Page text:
Although it is not known for certain when cañihua began to be cultivated, there are several historians who connect it with the Tiahuanaco culture. The oldest reference to this grain is found in Descripción y Relación de la Ciudad de La Paz ("Description and Relationship of the City of La Paz", 1586) by Diego Cabeza, which states that it was part of the diet of the Urus, an indigenous community living south of Lake Titicaca.
Cañihua is grown between 11,480 and 13,780 feet above sea level. It is resistant to low temperatures; it can germinate at 41°F and bloom at 50°F. The seeds mature at 59°F, but the grain can also grow in partially warm environments, if the required moisture levels are present. It is produced in the largest quantities north of Lake Titicaca, Huancavelica, Huancayo, Cusco and Puno; in the agro-ecological zones of Suni and Puna, in the Altiplano region and the highlands of Cochabamba, Bolivia.
A powerful grain
With the scientific name of Chenopodium pallidicaule, cañihua is considered a superfood due to its high nutritional value. It contains twice as much protein as wheat, rice or oats. Its inclusion is recommended in the diet of children and older adults due to the excellent quality of proteins and minerals it provides.
The following are some of the benefits offered by its consumption:
It contributes to the proper functioning of the body. This is because it is rich in minerals such as iron, calcium and phosphorus. Calcium strengthens bones and helps regenerate tissues, while iron helps oxygenate the blood and prevent anemia. Phosphorus acts as an energy producer and reservoir, as well as other functions.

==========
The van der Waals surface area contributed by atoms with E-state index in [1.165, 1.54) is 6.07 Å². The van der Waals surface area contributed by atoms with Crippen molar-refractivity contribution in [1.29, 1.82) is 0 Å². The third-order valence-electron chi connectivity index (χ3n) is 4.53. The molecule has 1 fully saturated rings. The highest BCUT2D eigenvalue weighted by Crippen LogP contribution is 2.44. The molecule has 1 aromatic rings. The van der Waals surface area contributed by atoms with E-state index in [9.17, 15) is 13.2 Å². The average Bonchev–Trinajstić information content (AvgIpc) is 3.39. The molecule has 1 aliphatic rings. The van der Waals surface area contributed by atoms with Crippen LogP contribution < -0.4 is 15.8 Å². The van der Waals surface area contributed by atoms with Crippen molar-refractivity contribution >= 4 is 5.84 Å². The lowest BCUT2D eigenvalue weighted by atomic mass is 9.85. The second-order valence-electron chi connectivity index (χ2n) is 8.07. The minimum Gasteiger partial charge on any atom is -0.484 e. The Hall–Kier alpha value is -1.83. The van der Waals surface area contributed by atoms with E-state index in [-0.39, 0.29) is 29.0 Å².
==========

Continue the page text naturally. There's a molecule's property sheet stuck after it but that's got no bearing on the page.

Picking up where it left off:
It fights heart disease. Its unsaturated fat content helps eliminate bad cholesterol in the blood, the main cause of cardiovascular diseases such as high blood pressure.
It helps prevent some types of cancer. JAMA Internal Medicine published a study in which it affirms that cañihua consumption helps reduce the occurrence of some cancers. This is due to its high content of flavonoids, which have an antioxidant effect that eliminates free radicals that damage healthy cells.
It regulates bowel function. Thanks to its high fiber content, it helps to improve digestion. Since its consumption accelerates movement in the intestines, any gastric disorder can be prevented.
It helps with weight loss. It has unsaturated fats that are low in calories (100 grams = 160 calories). Moreover, thanks to its high fiber content, it makes you feel full for longer, helping to prevent overeating.
It strengthens the immune system. Cañihua contains lysine, an amino acid that participates in processes such as the production of hormones, enzymes and antibodies, strengthening the immune system to prevent flu and other viral diseases.
Did you know?
- According to Peru’s National Institute of Agrarian Innovation (INIA), there are 334 types of cañihua in the country.
- Cañihua leaves are edible and very nutritious. It contains up to 30% protein in dry weight.
- In August 2018, schoolchildren from Puno presented the product Cañihua Puffs with Liver, with the idea of fighting anemia in children in the region.
Sources: Minagri/ Indecopi/ FAO/ RPP/ Andina/ La República/ delperu.org/ aminoácidos-esenciales.com